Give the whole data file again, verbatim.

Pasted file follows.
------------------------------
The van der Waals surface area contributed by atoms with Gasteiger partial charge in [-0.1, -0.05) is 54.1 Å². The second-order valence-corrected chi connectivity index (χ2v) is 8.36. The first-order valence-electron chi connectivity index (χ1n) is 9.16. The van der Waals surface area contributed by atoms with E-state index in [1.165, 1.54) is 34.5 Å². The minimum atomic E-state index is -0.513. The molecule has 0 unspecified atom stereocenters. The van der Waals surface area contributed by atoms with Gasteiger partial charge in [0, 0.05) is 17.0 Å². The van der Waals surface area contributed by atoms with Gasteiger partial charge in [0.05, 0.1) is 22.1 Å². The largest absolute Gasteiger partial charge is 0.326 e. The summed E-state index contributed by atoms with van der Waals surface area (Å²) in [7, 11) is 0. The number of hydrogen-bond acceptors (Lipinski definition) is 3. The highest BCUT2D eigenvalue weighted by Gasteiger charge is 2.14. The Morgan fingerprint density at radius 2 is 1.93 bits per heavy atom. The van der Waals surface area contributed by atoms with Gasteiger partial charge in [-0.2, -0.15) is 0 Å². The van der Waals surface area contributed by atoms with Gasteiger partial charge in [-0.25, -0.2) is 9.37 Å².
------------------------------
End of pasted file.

The van der Waals surface area contributed by atoms with Gasteiger partial charge in [-0.1, -0.05) is 54.1 Å². The second-order valence-corrected chi connectivity index (χ2v) is 8.36. The first-order valence-electron chi connectivity index (χ1n) is 9.16. The van der Waals surface area contributed by atoms with E-state index in [1.165, 1.54) is 34.5 Å². The minimum atomic E-state index is -0.513. The molecule has 0 unspecified atom stereocenters. The van der Waals surface area contributed by atoms with Gasteiger partial charge in [0, 0.05) is 17.0 Å². The van der Waals surface area contributed by atoms with Gasteiger partial charge in [0.05, 0.1) is 22.1 Å². The largest absolute Gasteiger partial charge is 0.326 e. The summed E-state index contributed by atoms with van der Waals surface area (Å²) in [7, 11) is 0. The number of hydrogen-bond acceptors (Lipinski definition) is 3. The highest BCUT2D eigenvalue weighted by Gasteiger charge is 2.14. The Morgan fingerprint density at radius 2 is 1.93 bits per heavy atom. The van der Waals surface area contributed by atoms with Gasteiger partial charge in [-0.2, -0.15) is 0 Å². The van der Waals surface area contributed by atoms with Gasteiger partial charge in [-0.25, -0.2) is 9.37 Å².